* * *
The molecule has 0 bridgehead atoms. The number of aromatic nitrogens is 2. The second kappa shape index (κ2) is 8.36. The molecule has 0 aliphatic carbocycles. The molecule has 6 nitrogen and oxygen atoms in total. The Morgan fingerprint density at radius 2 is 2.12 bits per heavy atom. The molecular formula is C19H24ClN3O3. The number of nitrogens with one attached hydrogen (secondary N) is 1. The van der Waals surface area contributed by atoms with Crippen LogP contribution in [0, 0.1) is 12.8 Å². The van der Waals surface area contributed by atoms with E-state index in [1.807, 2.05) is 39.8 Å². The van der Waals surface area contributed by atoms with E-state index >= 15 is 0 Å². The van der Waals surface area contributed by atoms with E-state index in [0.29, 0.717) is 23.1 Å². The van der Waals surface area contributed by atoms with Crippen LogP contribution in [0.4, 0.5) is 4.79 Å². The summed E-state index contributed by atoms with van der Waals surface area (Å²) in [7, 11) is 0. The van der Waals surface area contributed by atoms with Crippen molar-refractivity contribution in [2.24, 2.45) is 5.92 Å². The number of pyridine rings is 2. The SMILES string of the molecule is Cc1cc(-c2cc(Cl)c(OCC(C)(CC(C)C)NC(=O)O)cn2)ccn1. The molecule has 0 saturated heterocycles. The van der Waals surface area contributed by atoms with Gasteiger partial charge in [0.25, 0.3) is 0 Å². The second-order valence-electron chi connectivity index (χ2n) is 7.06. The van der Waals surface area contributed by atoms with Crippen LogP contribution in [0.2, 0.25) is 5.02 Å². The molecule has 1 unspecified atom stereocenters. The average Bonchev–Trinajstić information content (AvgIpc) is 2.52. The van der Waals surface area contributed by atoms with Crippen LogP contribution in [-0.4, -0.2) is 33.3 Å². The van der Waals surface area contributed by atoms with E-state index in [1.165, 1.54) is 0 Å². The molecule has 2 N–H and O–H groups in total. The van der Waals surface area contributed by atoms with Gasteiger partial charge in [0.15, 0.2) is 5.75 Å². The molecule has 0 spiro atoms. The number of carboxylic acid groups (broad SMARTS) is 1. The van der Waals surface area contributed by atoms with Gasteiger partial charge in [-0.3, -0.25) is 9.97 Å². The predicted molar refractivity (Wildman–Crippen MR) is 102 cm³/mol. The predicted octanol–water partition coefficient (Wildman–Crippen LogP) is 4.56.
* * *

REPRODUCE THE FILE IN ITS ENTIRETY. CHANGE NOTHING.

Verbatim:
The molecule has 0 bridgehead atoms. The number of aromatic nitrogens is 2. The second kappa shape index (κ2) is 8.36. The molecule has 0 aliphatic carbocycles. The molecule has 6 nitrogen and oxygen atoms in total. The Morgan fingerprint density at radius 2 is 2.12 bits per heavy atom. The molecular formula is C19H24ClN3O3. The number of nitrogens with one attached hydrogen (secondary N) is 1. The van der Waals surface area contributed by atoms with Crippen LogP contribution in [0, 0.1) is 12.8 Å². The van der Waals surface area contributed by atoms with E-state index in [1.807, 2.05) is 39.8 Å². The van der Waals surface area contributed by atoms with E-state index >= 15 is 0 Å². The van der Waals surface area contributed by atoms with E-state index in [0.29, 0.717) is 23.1 Å². The van der Waals surface area contributed by atoms with Crippen LogP contribution in [0.4, 0.5) is 4.79 Å². The summed E-state index contributed by atoms with van der Waals surface area (Å²) in [7, 11) is 0. The van der Waals surface area contributed by atoms with Crippen molar-refractivity contribution in [2.24, 2.45) is 5.92 Å². The number of pyridine rings is 2. The SMILES string of the molecule is Cc1cc(-c2cc(Cl)c(OCC(C)(CC(C)C)NC(=O)O)cn2)ccn1. The molecule has 0 saturated heterocycles. The van der Waals surface area contributed by atoms with Gasteiger partial charge in [0.25, 0.3) is 0 Å². The second-order valence-electron chi connectivity index (χ2n) is 7.06. The van der Waals surface area contributed by atoms with Crippen LogP contribution in [0.2, 0.25) is 5.02 Å². The molecule has 1 unspecified atom stereocenters. The average Bonchev–Trinajstić information content (AvgIpc) is 2.52. The van der Waals surface area contributed by atoms with Crippen LogP contribution in [-0.4, -0.2) is 33.3 Å². The van der Waals surface area contributed by atoms with E-state index in [1.165, 1.54) is 0 Å². The molecule has 2 N–H and O–H groups in total. The van der Waals surface area contributed by atoms with Gasteiger partial charge in [0.15, 0.2) is 5.75 Å². The molecule has 0 spiro atoms. The number of carboxylic acid groups (broad SMARTS) is 1. The van der Waals surface area contributed by atoms with Gasteiger partial charge in [-0.3, -0.25) is 9.97 Å². The predicted molar refractivity (Wildman–Crippen MR) is 102 cm³/mol. The predicted octanol–water partition coefficient (Wildman–Crippen LogP) is 4.56.